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Schools for ethnic Koreans in Japan suffering from crisis

Schools for ethnic Koreans in Japan suffering from crisis

Posted January. 30, 2013 04:02,   


Korea International School in Ibaraki, Osaka Prefecture held a ceremony Tuesday morning to raise the South Korean national flag, with some 100 students, teachers and members of ethnic Korean organizations in Japan attending. This was the first time for the flag to be raised at the school, which was opened in 2008.

Moon Hong-seon, the chairman of Asco Holdings, set up the school with the intent of nurturing human resources that overcome classification of people and national borders. He also shunned supporting either South or North Korea.

Facing severe financial difficulty, however, he applied in November last year to have the school converted into an overseas school for ethnic Koreans with South Korea’s Education, Science and Technology Ministry. Barring no significant obstacles, another school for ethnic Koreans will likely be established in Japan sooner or later.

The educational environment faced by such schools in Japan is hardly stable. The country has just four schools for ethnic Korean -- one in Tokyo (Tokyo Korean School) and three around the Osaka region (Geonguk and Geumgang schools and Kyoto International School). Unless one is living in Tokyo or Osaka, the two largest cities in Japan, ethnic Koreans would find it virtually impossible to attend such a school.

One alternative for ethnic Koreans in Japan is a Joseon (North Korean) school. Around 70 Joseon schools have been established by Chochongryon, or a pro-North Korea group of ethnic Koreans in Japan. According to the South Korean consulate general in Osaka, some 1,650 students, mostly South Korean nationals, attend nine Joseon schools in the Kansai region. One requirement for students at Joseon schools is to take classes glorifying the Stalinist country. About 120 students at such schools visited North Korea early this month as members of student art clubs.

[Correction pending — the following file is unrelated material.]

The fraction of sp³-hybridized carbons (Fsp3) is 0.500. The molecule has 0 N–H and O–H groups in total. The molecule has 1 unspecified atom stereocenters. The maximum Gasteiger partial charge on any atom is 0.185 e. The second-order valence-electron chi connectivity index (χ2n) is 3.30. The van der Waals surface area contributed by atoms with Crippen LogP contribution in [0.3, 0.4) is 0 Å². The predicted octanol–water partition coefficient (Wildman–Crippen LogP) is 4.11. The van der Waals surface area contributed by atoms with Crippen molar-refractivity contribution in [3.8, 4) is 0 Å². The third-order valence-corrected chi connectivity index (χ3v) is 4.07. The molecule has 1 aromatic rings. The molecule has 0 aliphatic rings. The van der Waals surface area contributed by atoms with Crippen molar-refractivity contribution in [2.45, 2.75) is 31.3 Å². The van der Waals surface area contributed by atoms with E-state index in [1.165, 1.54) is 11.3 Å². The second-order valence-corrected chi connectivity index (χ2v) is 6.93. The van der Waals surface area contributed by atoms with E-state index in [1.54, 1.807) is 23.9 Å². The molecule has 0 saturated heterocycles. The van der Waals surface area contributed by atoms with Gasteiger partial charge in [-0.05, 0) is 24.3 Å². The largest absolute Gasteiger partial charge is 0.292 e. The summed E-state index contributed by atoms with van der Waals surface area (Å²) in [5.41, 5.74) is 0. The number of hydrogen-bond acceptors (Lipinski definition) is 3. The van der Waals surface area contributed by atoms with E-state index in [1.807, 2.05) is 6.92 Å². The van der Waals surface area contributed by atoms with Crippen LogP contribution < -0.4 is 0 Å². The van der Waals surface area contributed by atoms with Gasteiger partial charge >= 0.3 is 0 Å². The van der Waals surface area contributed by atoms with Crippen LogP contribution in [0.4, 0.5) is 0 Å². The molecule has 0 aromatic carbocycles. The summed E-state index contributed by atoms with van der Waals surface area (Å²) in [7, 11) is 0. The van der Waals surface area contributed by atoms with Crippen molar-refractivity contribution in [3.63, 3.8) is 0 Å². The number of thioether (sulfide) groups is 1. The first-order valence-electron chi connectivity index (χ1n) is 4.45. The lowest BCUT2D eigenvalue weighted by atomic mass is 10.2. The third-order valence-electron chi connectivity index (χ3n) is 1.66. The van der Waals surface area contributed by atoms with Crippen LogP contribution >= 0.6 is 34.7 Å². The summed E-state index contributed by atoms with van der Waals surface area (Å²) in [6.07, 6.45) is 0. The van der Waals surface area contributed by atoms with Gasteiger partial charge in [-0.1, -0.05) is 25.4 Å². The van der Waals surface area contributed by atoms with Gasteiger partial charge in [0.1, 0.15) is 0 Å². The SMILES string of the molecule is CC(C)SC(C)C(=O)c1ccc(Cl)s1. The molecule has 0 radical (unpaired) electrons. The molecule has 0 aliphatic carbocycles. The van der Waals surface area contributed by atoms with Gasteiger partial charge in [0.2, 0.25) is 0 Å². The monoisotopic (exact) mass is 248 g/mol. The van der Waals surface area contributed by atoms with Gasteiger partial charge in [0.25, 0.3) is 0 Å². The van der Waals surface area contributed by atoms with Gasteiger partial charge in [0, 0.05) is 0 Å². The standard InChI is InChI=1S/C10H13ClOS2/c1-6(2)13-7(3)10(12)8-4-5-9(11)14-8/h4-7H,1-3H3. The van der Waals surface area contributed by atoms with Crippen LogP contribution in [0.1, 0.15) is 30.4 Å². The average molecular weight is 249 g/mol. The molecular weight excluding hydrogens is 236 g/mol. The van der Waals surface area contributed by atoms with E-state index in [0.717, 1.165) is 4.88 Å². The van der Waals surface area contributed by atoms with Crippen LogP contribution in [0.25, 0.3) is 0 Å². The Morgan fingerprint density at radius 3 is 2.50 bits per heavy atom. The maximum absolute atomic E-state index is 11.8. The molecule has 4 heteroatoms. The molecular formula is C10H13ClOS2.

Tokyo Korean School, which was authorized as a regular international school by the Japanese government, is allowed to run independent curricula. All other schools for ethnic Koreans are classified as "Article 1 schools," meaning they are subject to Article 1 under Japan’s School Education Act and must follow Japan’s educational programs and use textbooks authorized by Japanese authorities. This means they learn that Takeshima, Japan`s name for South Korea’s easternmost islets of Dokdo, is Japanese territory. Since students learn the Korean language and culture as supplementary subjects, many graduates cannot speak Korean fluently. For this reason, the Geonguk, Geumgang and Kyoto schools are called “schools for Korean people” rather than Korean schools.

Ethnic Koreans in Japan have set up schools for Korean people, but such institutions have become Article 1 schools due to financial difficulty. Last year, their funding breakdown came to 35.3 percent from subsidies the Japanese government, 43.4 percent from school revenue including tuition, and 21.1 percent from subsidies from the South Korean government. If designated regular international schools, they are ineligible for subsidies from the Japanese government.

Except for Tokyo Korean School, all schools for Korean people in Japan have seen a constant decline in student enrollment, with just 65 percent of their quotas being filled. Ethnic Koreans in the Osaka region on Tuesday launched a committee for the development of schools for Korean people and stage campaigns to mobilize funds.